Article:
Aprilia Will Return to MotoGP in 2015 with Gresini Racing

It is to be a weekend of announcements, most of them already widely expected. The most widely trailed move has now been confirmed officially: from 2015, Aprilia is to return to MotoGP with the Gresini Racing team. Aprilia and Gresini have reached agreement for the next four seasons, with Gresini running the Italian factory’s team through 2018. The partnership benefits both sides: by entering via Gresini, Aprilia will save €3.4 million in their first year in the class, an important saving which will allow them to spend more resources on development. The partnership was important to Gresini, as having lost their sponsorship from Go&Fun, the future of the team’s places in MotoGP was under severe threat. Aprilia’s funding will now keep them in the premier class.

Q&A: Mike Leitner – Pedrosa’s Crew Chief Talks Strategy

Leitner talks about how Pedrosa was the first rider to realize that pushing hard from the earliest laps could be a profitable strategy, and how other riders have now followed his lead. He talks about the potential and the dangers of the Bridgestone tires, and how crucial the starts have become in MotoGP. What Leitner does not talk about is the possibility that Pedrosa could decide to look for a new crew chief for 2015 and beyond. It was a question I would have liked to have asked, but I was told that the topic was officially off limits, including tangential questions (such as how Leitner felt the crew chief change had worked out for Valentino Rossi). Despite not being able to ask directly about that question, the interview with Leitner provided a fascinating insight into MotoGP racing.

Mercedes-AMG to Take a Minority Interest in MV Agusta?

News of Mercedes-AMG eyeing an acquisition of MV Agusta have been circulating for some time now, likely as the deal has continued to evolve between the two parties. Now, Italy’s reliable Motociclismo is reporting that AMG has agreed to purchase a minority position, likely around 20% of the company, the announcement of which will be made at the EICMA show in Milan, Italy. The deal shouldn’t see too much involvement from Mercedes-AMG in the affairs of MV Agusta, however the stock purchase will certainly put some much need capital in the Italian motorcycle company’s coffers.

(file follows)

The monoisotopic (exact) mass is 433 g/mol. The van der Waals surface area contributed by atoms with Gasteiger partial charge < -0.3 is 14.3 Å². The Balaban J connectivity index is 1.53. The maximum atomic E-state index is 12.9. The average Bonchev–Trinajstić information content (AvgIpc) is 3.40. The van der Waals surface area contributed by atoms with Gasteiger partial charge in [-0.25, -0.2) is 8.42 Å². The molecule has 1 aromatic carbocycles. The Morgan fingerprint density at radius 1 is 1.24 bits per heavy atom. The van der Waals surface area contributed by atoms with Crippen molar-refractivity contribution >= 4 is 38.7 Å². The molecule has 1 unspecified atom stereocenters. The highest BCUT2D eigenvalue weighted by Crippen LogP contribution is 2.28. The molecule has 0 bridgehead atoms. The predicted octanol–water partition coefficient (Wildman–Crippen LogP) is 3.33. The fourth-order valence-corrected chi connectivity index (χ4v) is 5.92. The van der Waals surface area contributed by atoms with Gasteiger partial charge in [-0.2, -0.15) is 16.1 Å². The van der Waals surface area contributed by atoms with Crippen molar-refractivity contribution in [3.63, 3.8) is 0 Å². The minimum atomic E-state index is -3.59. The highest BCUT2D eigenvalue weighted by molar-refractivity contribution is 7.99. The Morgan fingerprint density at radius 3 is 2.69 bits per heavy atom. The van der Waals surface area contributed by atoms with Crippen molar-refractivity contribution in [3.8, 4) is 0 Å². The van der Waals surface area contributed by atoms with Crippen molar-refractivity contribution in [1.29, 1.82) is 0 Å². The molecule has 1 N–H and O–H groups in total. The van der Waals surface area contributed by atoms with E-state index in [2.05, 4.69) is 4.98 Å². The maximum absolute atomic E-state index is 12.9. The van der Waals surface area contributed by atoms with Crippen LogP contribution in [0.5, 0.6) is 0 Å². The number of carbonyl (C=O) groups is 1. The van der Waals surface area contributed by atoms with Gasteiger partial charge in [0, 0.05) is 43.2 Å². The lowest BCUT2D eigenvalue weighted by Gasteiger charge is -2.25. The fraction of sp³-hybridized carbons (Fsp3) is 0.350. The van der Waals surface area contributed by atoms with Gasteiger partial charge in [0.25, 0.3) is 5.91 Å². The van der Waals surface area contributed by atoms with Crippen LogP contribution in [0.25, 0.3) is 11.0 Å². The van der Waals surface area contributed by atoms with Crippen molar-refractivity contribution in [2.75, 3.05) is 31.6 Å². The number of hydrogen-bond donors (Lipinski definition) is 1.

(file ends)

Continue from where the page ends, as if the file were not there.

2015 Honda VFR800X Crossrunner – More Than an Update

For the 2015 model year, the Honda VFR800X Crossrunner is getting a massive update from Big Red. As such, the 800cc V4 engine on the Crossrunner sees more horsepower (104.6 peak) and more mid-range torque added, new design aesthetics, longer suspension (+25mm) , and new wheels and brakes also get updates for 2015. Other highlights for the 2015 Honda VFR800X Crossrunner include Honda’s Selectable Torque Control system (HTSC), ABS brakes, full LED lighting, self-cancelling indicators, and heated grips, which Honda hopes will help ADV buyers consider the Japanese brand. With these changes, the 2015 Honda Crossrunner pushes further into the adventure side of the touring equation, making the Crossrunner an attractive sport/ADV model from Honda.

Matchless Model X Reloaded – Blending Old with New

Two years ago we spoke of the rebirth of the Matchless motorcycle brand, and today we see the first fruits of that company’s labor. Debuting three renderings that depict a future model, we get to see our first glimpse of the Matchless Model X Reloaded – a motorcycle that blends both the modern technology of today with the iconic lines of the British marque’s past. Borrowing its name from the Matchless Model X, the Model X Reloaded keeps some of the 1920′s motorcycle’s aesthetic, helping connect the brand of the past to the company of the future. Other details are thin, though we do know that the Matchless Model X Reloaded will have an S&S X-Wedge v-twin motor with 1,916cc of displacement.

Honda Is Recalling 126,000 Goldwings

American Honda has filed a recall with NHTSA, which sees the recall of 126,000 Honda Goldwing motorcycles. The recall comes about because the rear brake of the Honda Goldwing may drag after the brakes have been released. With 533+ bikes already experiencing the problem, Honda’s recall affects GL1800 bikes built between 2001 and 2010, and also affects GL1800A bikes built between 2001 and 2005. Since dragging the rear brake could cause a crash, and because the added heat generation could cause a fire (four instances have already occurred), Honda has recalled the Goldwing, though has not determined a remedy at this time for the situation.

TrakTape – Track Riders, You’ll Want to See This

Straight from the department of “now why didn’t I think of that” we bring you the miracle of TrakTape. Pre-cut model-specific adhesive covers for your headlight, tail light, and signals, TrakTape makes getting your bike onto the track a snap, and looks aces in the process. For now, TrakTape seems to only have a few Ducati models in its arsenal, though it seems logical to see other makes and model hitting their store in the future. At $20/sheet, you might balk at the price, though consider that a roll of good gaffer tape runs close to $30 — so, the four pack at $70 might make more sense for the budget racers. The only thing we’d like to see from TrakTape would be sheets for just headlights, just tail lights, just signals, etc. I can remember taping my bike’s headlight and tail light all the time, but usually removed the signals.